By Sebastian Dobosz
At St. Joseph’s Healthcare Hamilton, innovation and research directly shape the care that patients receive every day. Pioneering comprehensive treatments for mood disorders gives clinicians new ways to engage patients diagnosed with depression or bipolar disorder.
By using running, recreation and art as forms of therapy, researchers and mental health professionals improve patients’ quality of life and help them to reintegrate into their community.
Nearly one in 10 Canadians will experience a mood disorder in their lifetimes. Common mood disorders such as depression and bipolar disorder can lower a person’s quality of life and make everyday tasks challenging.
“The two major treatment options for mood disorders are cognitive-behavioural therapy and pharmacological interventions,” says Sharon Simons, Manager of Mood Disorders at St. Joseph’s Healthcare Hamilton. “Recently however, we’ve started to look at other forms of treatment that not only work to treat mood disorders, but also improve the patients’ quality of life and reintegrate them into their communities.”
One example of these initiatives is Team Unbreakable. Team Unbreakable began as a pilot study to determine the effects of running therapy on mood disorders. For twelve weeks, participants aged 16-25 took part in a running group twice a week.
The initial success of this program has led to its expansion as a clinical intervention. Now, running therapy is offered as a treatment option to patients enrolled in the mood disorders program.
“Preliminary evaluation of the program is promising”, says Dr. Margaret McKinnon, Psychologist and Co-Academic Head of the Mood Disorders Program at St. Joseph’s Healthcare Hamilton. “We are currently analyzing our findings in relation to the efficacy of this approach in a chronic, tertiary care setting. In other words, our research asks whether this approach is effective in the treatment-resistant, severely ill patients with multiple co-morbidities that we serve.”
Similar to Team Unbreakable, St. Joseph’s Healthcare Hamilton is currently testing recreation therapy as a treatment for mood disorders. Participants take part in one of three retreats per year that rely on teamwork to overcome physical challenges. Depending on the season, participants can find themselves ice-climbing and snowshoeing, or horseback riding and walking high ropes.
“The idea is that the participants will take what they learn from facing these challenges together and apply them to the real world,” says Jeff Whattam, recreation therapist at St. Joseph’s Healthcare Hamilton. “Having debriefing sessions between the activities helps participants to talk about their experiences and how they are feeling throughout the retreat.”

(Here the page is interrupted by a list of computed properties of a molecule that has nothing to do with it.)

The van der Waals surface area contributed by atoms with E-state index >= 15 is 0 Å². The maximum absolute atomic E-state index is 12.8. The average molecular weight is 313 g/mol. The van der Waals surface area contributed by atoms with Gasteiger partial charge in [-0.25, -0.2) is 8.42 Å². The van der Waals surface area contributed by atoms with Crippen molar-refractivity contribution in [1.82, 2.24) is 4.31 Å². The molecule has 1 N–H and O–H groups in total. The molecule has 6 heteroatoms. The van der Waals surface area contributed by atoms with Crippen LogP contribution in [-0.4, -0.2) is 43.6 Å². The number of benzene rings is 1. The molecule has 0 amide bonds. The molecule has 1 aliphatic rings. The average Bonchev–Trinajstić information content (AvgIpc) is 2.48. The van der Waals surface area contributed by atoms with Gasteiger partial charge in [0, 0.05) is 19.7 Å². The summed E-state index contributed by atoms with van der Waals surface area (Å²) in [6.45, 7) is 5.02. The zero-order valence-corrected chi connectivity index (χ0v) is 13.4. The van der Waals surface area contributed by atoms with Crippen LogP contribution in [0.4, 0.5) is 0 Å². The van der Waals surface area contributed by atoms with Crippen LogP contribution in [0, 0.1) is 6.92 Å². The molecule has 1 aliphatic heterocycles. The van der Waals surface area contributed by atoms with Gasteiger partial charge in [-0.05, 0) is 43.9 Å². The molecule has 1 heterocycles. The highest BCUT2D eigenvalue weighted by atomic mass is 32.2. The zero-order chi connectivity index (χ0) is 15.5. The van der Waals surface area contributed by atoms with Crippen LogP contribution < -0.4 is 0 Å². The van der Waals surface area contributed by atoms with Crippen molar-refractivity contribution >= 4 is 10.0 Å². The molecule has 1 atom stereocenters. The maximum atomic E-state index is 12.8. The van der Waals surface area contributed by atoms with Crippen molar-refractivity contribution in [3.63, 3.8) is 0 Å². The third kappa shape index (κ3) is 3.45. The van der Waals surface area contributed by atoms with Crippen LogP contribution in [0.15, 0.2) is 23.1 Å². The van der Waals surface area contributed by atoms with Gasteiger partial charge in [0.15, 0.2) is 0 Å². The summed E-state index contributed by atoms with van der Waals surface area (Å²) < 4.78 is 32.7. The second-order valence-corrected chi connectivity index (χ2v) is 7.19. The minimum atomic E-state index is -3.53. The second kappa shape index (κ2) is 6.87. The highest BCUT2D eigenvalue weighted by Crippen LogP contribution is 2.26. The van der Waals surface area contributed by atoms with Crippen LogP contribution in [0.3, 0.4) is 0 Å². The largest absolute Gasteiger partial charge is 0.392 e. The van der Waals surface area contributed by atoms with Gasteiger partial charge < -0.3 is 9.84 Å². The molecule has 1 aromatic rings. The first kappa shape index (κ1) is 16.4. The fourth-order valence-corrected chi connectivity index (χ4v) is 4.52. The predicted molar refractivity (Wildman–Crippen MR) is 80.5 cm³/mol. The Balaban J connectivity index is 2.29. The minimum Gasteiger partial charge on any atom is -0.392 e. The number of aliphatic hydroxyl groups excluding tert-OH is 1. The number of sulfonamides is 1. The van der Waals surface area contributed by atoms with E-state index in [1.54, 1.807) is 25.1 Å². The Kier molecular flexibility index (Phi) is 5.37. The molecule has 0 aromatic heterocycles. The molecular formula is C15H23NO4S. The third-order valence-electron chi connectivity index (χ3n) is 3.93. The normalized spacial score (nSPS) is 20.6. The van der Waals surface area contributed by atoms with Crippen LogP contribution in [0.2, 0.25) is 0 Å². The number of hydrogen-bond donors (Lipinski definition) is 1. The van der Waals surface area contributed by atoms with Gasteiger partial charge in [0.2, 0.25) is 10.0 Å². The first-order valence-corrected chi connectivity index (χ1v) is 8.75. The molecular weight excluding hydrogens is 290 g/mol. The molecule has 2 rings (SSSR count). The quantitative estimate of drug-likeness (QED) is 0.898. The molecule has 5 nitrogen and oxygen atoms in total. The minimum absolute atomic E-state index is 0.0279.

While running and recreation therapy encourage participants to explore physical challenges, art therapy encourages them to explore their creativity. Participants work with an art therapist to express their thoughts and feelings in visual forms.
“Art therapy helps patients to communicate their inner feelings,” says Sharon Simons. “Much like with running or recreation therapy, insights gained by art therapy participants can help them progress in other forms of therapy that they receive.”
Evaluating these new treatment approaches through research will give mental health professionals new ways to engage with and treat patients.
“The Mood Disorders Program places clear emphasis on the evaluation and on-going improvement of care initiatives,” says Dr. McKinnon. “Our success with Team Unbreakable is illustrative in that our research seeks not only to validate this treatment approach but also to identify areas for improvement and growth.”
In order to foster a culture where patients are treated whole, the mood disorders program at St. Joseph’s Healthcare Hamilton combines professionals from a number of areas to deliver holistic care. Patients interact with psychologists and psychiatrists, but also with occupational therapists, pharmacists, research staff, social workers, dieticians, and more.
A collaborative care team allows the program to treat patients’ illnesses, as well as help them to function better in their daily lives. It also allows for innovative care practices to be tested through research and become a part of practice.
Treating the whole person means caring for all aspects of a person’s health. Combining medical and mental health care allows patients to receive treatment across the spectrum of care. Combining existing practices with innovative new treatments allows patient care at St. Joseph’s Healthcare Hamilton to grow and evolve according to patients’ needs.
“Everything we do is a partnership with our patients,” says Sharon Simons. “If we can treat their illness and make a positive difference in their lives, we succeed.”
Sebastian Dobosz is a Research Communications Officer at St. Joseph’s Healthcare Hamilton.